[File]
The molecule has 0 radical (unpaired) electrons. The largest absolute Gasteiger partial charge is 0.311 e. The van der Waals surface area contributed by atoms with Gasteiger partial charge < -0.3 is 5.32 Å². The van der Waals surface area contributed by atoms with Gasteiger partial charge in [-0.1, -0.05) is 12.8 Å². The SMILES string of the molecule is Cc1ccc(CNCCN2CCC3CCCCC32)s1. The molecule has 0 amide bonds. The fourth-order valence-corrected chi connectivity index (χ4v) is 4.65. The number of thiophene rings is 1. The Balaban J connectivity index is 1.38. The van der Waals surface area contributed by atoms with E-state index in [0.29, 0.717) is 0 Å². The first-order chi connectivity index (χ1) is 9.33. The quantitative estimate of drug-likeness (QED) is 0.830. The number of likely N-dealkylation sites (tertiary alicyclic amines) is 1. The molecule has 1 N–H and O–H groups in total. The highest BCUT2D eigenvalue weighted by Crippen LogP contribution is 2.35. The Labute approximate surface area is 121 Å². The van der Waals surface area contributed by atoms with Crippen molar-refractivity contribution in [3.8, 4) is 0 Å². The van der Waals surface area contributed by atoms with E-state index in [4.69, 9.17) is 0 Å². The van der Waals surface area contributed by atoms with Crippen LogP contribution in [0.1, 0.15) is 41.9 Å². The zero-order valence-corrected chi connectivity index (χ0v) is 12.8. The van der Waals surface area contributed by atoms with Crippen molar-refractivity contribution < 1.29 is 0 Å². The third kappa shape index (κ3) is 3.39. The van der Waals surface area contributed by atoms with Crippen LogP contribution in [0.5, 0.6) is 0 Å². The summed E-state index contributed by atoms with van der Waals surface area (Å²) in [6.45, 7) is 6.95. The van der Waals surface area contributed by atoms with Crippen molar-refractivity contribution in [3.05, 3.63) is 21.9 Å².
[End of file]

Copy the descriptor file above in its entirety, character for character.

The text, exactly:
The molecule has 0 radical (unpaired) electrons. The largest absolute Gasteiger partial charge is 0.311 e. The van der Waals surface area contributed by atoms with Gasteiger partial charge < -0.3 is 5.32 Å². The van der Waals surface area contributed by atoms with Gasteiger partial charge in [-0.1, -0.05) is 12.8 Å². The SMILES string of the molecule is Cc1ccc(CNCCN2CCC3CCCCC32)s1. The molecule has 0 amide bonds. The fourth-order valence-corrected chi connectivity index (χ4v) is 4.65. The number of thiophene rings is 1. The Balaban J connectivity index is 1.38. The van der Waals surface area contributed by atoms with E-state index in [0.29, 0.717) is 0 Å². The first-order chi connectivity index (χ1) is 9.33. The quantitative estimate of drug-likeness (QED) is 0.830. The number of likely N-dealkylation sites (tertiary alicyclic amines) is 1. The molecule has 1 N–H and O–H groups in total. The highest BCUT2D eigenvalue weighted by Crippen LogP contribution is 2.35. The Labute approximate surface area is 121 Å². The van der Waals surface area contributed by atoms with Crippen molar-refractivity contribution in [3.8, 4) is 0 Å². The van der Waals surface area contributed by atoms with E-state index in [4.69, 9.17) is 0 Å². The van der Waals surface area contributed by atoms with Crippen LogP contribution in [0.1, 0.15) is 41.9 Å². The zero-order valence-corrected chi connectivity index (χ0v) is 12.8. The van der Waals surface area contributed by atoms with Crippen molar-refractivity contribution < 1.29 is 0 Å². The third kappa shape index (κ3) is 3.39. The van der Waals surface area contributed by atoms with Crippen LogP contribution in [0.5, 0.6) is 0 Å². The summed E-state index contributed by atoms with van der Waals surface area (Å²) in [6.45, 7) is 6.95. The van der Waals surface area contributed by atoms with Crippen molar-refractivity contribution in [3.05, 3.63) is 21.9 Å².